Based in Tripoli, like the GNU, the High State Council, the upper house resulting from the UN-backed Libyan Political Agreement of late December 2015, rejected on 24 February 2022 the appointment of a new Prime Minister.
The East versus West partition is once again playing its military music. A funeral march already heard from 2014 to 2020 during the second Libyan civil war, which resulted in at least 14,500 deaths, including 2,400 civilians, according to Acled (Armed conflict location and event data project of the University of Sussex).

No national budget adopted since February 2021

While the country is rebuilding after two civil wars, politicians are unable to agree on governance and organise elections (photo: OCHA/Giles Clarke)
While the country is rebuilding after two civil wars, politicians are unable to agree on governance and organise elections (photo: OCHA/Giles Clarke)
The political stalemate has been denounced by the UN, which sees the reunification work it has been carrying out for the past two years gradually disintegrating. Libya needs to have a government that has emerged from the ballot box as soon as possible in order to begin the vast work necessary to rebuild and recover a flourishing economy after ten years of civil war. No national budget has been adopted since February 2021, and even then it was only for two months. The HoR refuses to vote on them.
The UN also highlights the "lack of control and clarity of public spending". But also the obstacles to the functioning of the NOC (National Oil Corporation), the national oil company which brings in 95% of the country's revenue ($21.55 billion in net revenue from hydrocarbons in 2021). Its president since May 2014, the irremovable Mustafa Sanalla, was in total disagreement with Mohamed Aoun, ex-minister of Oil since recently. He has in fact just rallied to the new Prime Minister while he tried several times (notably during the summer of 2021) to sideline the president of the NOC.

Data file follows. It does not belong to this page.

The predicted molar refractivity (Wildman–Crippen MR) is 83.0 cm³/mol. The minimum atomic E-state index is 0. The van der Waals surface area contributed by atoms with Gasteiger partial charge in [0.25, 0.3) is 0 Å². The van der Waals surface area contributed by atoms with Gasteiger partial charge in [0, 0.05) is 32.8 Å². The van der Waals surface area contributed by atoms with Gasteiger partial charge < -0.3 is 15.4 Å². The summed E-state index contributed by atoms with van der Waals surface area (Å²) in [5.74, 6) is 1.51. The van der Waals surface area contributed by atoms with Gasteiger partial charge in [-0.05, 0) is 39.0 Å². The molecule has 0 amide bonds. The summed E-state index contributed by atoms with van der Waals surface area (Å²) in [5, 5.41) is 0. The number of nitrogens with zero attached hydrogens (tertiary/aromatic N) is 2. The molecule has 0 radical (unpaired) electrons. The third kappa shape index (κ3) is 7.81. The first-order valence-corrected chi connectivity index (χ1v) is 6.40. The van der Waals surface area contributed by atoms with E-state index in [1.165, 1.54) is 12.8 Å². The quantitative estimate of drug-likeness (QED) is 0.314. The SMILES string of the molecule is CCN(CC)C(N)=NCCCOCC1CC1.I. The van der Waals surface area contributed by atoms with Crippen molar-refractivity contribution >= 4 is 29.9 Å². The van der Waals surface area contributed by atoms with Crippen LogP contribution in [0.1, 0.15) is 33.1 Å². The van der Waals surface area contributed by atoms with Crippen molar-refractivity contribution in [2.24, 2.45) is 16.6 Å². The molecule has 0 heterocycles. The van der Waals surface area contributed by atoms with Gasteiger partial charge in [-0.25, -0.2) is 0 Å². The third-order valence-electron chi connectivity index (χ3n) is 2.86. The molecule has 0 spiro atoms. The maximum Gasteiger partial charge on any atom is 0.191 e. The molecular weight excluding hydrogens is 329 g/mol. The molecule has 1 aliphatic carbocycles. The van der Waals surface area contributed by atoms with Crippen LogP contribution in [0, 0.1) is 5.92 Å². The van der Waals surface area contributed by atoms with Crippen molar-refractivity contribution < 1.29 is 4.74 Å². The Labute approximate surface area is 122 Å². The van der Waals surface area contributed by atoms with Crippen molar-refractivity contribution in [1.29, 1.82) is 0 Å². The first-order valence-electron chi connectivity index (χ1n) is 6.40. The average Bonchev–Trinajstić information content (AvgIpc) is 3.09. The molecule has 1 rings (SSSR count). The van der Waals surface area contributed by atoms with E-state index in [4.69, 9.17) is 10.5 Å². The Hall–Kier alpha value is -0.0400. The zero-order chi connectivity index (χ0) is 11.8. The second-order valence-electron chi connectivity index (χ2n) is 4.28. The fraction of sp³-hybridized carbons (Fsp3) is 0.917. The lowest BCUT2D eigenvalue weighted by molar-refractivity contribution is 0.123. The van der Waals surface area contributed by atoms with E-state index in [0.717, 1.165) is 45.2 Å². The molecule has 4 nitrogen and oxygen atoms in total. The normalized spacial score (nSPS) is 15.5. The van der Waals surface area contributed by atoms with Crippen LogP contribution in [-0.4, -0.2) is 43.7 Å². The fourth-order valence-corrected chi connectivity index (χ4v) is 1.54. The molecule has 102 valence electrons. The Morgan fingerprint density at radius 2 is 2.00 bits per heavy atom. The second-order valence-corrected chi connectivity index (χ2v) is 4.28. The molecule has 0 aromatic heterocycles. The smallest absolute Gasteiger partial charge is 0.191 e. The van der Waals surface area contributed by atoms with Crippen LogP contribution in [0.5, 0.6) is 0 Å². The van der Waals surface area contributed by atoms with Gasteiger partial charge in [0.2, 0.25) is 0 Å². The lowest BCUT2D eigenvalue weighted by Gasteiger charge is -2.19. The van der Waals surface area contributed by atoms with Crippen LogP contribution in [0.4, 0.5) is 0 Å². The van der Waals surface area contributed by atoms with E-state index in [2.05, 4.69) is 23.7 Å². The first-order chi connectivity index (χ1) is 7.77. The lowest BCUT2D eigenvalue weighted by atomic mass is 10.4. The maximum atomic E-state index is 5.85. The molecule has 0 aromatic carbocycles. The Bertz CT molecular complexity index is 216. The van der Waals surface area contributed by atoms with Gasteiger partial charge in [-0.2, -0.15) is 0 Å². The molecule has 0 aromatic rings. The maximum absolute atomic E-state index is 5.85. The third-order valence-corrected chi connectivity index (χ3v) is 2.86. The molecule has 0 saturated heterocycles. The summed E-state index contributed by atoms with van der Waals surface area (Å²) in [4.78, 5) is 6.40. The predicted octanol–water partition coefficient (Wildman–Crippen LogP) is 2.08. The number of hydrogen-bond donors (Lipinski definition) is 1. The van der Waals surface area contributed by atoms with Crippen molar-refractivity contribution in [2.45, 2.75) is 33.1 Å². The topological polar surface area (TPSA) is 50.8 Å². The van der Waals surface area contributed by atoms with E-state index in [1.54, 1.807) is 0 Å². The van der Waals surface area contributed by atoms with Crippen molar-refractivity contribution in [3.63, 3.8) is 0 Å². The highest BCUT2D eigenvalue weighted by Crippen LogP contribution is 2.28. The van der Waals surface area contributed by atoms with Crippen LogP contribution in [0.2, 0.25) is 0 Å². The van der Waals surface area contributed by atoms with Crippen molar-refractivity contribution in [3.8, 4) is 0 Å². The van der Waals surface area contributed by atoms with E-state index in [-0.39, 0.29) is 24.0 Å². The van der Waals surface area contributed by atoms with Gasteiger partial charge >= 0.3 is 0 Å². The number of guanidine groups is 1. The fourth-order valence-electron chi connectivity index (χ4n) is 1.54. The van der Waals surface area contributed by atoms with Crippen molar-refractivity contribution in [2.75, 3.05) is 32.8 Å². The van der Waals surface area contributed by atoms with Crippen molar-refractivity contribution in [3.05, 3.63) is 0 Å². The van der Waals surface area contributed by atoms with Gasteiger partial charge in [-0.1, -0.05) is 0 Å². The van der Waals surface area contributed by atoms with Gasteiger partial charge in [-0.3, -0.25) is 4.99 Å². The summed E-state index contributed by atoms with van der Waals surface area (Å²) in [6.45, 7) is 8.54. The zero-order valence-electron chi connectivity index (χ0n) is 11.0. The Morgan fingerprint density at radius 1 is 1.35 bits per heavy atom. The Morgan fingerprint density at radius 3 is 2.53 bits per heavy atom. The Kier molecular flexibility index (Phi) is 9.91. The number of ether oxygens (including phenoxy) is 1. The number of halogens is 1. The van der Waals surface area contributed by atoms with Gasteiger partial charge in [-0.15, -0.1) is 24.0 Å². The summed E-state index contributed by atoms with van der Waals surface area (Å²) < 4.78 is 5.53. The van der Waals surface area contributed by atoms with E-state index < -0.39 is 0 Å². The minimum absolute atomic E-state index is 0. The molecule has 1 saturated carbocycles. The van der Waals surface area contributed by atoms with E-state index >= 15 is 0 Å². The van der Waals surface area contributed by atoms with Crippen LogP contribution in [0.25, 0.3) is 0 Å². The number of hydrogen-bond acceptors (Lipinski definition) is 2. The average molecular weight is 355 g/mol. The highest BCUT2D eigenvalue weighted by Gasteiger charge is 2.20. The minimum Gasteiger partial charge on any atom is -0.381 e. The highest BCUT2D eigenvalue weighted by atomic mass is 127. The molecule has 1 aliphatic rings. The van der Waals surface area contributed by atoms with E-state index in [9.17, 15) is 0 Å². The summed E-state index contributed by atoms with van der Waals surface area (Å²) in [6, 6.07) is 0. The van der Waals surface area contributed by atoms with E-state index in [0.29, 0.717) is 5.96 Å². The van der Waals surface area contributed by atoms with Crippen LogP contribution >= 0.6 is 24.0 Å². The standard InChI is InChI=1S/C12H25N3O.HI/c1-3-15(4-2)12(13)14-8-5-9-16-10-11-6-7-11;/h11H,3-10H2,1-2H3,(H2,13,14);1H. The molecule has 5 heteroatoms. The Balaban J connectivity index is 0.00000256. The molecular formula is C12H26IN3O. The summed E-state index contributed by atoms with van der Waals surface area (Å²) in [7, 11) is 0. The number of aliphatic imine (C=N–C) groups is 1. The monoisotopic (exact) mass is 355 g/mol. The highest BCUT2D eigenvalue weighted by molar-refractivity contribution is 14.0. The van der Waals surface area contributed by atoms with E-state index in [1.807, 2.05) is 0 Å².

"Our priority is to focus on fulfilling the aspirations of the more than 2.8 million Libyans who have registered to vote," says DiCarlo. "They should be able to choose their leaders in credible, transparent and inclusive elections, according to an agreed constitutional and legal framework," she said. For the Libyan High National Electoral Commission (HNEC), the conditions are not met because of an insufficient electoral law (unilaterally amended by the Parliament) and the difficulty of validating certain candidates for the presidential elections. She has been carrying this message for months, but everyone seems to be turning a deaf ear or, worse, practising the Coué method, such as the UN and the Western powers in general.

To create a breach in the wall that is being erected between the West and the East, Stephanie Williams, Special Advisor to the UN Secretary General, suggests creating a joint commission, composed of members of the House of Representatives and the High Council of State. Its role: to find common ground and restart the electoral process as soon as possible, and in any case by 2022. Stephanie Williams also proposes to mediate between Abdel Hamid Dbeibah and Fathi Bachagha.